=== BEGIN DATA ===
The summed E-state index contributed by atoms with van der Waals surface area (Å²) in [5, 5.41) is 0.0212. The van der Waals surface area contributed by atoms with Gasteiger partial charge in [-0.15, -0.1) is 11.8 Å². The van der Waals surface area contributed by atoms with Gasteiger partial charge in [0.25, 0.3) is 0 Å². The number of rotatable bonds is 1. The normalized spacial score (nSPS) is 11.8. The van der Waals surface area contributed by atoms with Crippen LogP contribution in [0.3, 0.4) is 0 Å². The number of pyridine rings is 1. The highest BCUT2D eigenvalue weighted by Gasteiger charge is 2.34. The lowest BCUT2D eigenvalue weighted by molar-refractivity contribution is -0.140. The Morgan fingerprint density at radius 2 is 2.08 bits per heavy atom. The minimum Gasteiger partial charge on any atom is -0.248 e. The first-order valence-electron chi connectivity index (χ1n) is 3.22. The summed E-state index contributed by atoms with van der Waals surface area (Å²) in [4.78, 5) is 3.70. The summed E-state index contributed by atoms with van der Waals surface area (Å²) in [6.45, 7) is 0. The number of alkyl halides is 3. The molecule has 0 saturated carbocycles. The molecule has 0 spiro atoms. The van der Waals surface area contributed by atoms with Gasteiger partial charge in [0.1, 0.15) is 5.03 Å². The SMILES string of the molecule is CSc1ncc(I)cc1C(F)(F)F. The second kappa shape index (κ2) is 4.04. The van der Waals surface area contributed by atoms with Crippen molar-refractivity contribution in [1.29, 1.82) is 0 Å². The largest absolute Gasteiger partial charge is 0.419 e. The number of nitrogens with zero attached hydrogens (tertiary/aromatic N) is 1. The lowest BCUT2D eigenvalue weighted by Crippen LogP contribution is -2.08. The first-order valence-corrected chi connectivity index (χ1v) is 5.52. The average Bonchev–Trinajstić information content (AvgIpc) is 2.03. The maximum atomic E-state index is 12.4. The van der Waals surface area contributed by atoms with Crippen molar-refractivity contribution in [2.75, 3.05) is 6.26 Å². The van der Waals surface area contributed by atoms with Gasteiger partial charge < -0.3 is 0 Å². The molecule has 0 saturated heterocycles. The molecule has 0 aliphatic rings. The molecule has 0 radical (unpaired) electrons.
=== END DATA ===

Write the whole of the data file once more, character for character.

The summed E-state index contributed by atoms with van der Waals surface area (Å²) in [5, 5.41) is 0.0212. The van der Waals surface area contributed by atoms with Gasteiger partial charge in [-0.15, -0.1) is 11.8 Å². The van der Waals surface area contributed by atoms with Gasteiger partial charge in [0.25, 0.3) is 0 Å². The number of rotatable bonds is 1. The normalized spacial score (nSPS) is 11.8. The van der Waals surface area contributed by atoms with Crippen LogP contribution in [0.3, 0.4) is 0 Å². The number of pyridine rings is 1. The highest BCUT2D eigenvalue weighted by Gasteiger charge is 2.34. The lowest BCUT2D eigenvalue weighted by molar-refractivity contribution is -0.140. The Morgan fingerprint density at radius 2 is 2.08 bits per heavy atom. The minimum Gasteiger partial charge on any atom is -0.248 e. The first-order valence-electron chi connectivity index (χ1n) is 3.22. The summed E-state index contributed by atoms with van der Waals surface area (Å²) in [4.78, 5) is 3.70. The summed E-state index contributed by atoms with van der Waals surface area (Å²) in [6.45, 7) is 0. The number of alkyl halides is 3. The molecule has 0 saturated carbocycles. The molecule has 0 spiro atoms. The van der Waals surface area contributed by atoms with Gasteiger partial charge in [0.1, 0.15) is 5.03 Å². The SMILES string of the molecule is CSc1ncc(I)cc1C(F)(F)F. The second kappa shape index (κ2) is 4.04. The van der Waals surface area contributed by atoms with Crippen molar-refractivity contribution in [1.29, 1.82) is 0 Å². The largest absolute Gasteiger partial charge is 0.419 e. The number of nitrogens with zero attached hydrogens (tertiary/aromatic N) is 1. The lowest BCUT2D eigenvalue weighted by Crippen LogP contribution is -2.08. The first-order valence-corrected chi connectivity index (χ1v) is 5.52. The average Bonchev–Trinajstić information content (AvgIpc) is 2.03. The maximum atomic E-state index is 12.4. The van der Waals surface area contributed by atoms with Crippen molar-refractivity contribution in [2.75, 3.05) is 6.26 Å². The van der Waals surface area contributed by atoms with Gasteiger partial charge < -0.3 is 0 Å². The molecule has 0 saturated heterocycles. The molecule has 0 aliphatic rings. The molecule has 0 radical (unpaired) electrons.